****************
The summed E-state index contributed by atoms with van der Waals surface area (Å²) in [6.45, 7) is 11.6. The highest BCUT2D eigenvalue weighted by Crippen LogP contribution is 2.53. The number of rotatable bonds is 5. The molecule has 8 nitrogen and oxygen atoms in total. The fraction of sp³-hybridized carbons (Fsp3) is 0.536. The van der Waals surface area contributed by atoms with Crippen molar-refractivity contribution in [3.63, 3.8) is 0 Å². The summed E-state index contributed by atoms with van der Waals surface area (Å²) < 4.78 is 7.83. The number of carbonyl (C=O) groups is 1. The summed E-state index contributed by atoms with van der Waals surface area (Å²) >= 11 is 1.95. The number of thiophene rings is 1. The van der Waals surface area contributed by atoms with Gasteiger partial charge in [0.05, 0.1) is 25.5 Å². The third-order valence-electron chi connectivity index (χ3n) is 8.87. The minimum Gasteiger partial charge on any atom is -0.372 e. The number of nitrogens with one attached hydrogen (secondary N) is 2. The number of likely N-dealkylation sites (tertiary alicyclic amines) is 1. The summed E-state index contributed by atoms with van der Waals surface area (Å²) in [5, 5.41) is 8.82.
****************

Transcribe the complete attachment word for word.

The summed E-state index contributed by atoms with van der Waals surface area (Å²) in [6.45, 7) is 11.6. The highest BCUT2D eigenvalue weighted by Crippen LogP contribution is 2.53. The number of rotatable bonds is 5. The molecule has 8 nitrogen and oxygen atoms in total. The fraction of sp³-hybridized carbons (Fsp3) is 0.536. The van der Waals surface area contributed by atoms with Crippen molar-refractivity contribution in [3.63, 3.8) is 0 Å². The summed E-state index contributed by atoms with van der Waals surface area (Å²) < 4.78 is 7.83. The number of carbonyl (C=O) groups is 1. The summed E-state index contributed by atoms with van der Waals surface area (Å²) >= 11 is 1.95. The number of thiophene rings is 1. The van der Waals surface area contributed by atoms with Gasteiger partial charge in [0.05, 0.1) is 25.5 Å². The third-order valence-electron chi connectivity index (χ3n) is 8.87. The minimum Gasteiger partial charge on any atom is -0.372 e. The number of nitrogens with one attached hydrogen (secondary N) is 2. The number of likely N-dealkylation sites (tertiary alicyclic amines) is 1. The summed E-state index contributed by atoms with van der Waals surface area (Å²) in [5, 5.41) is 8.82.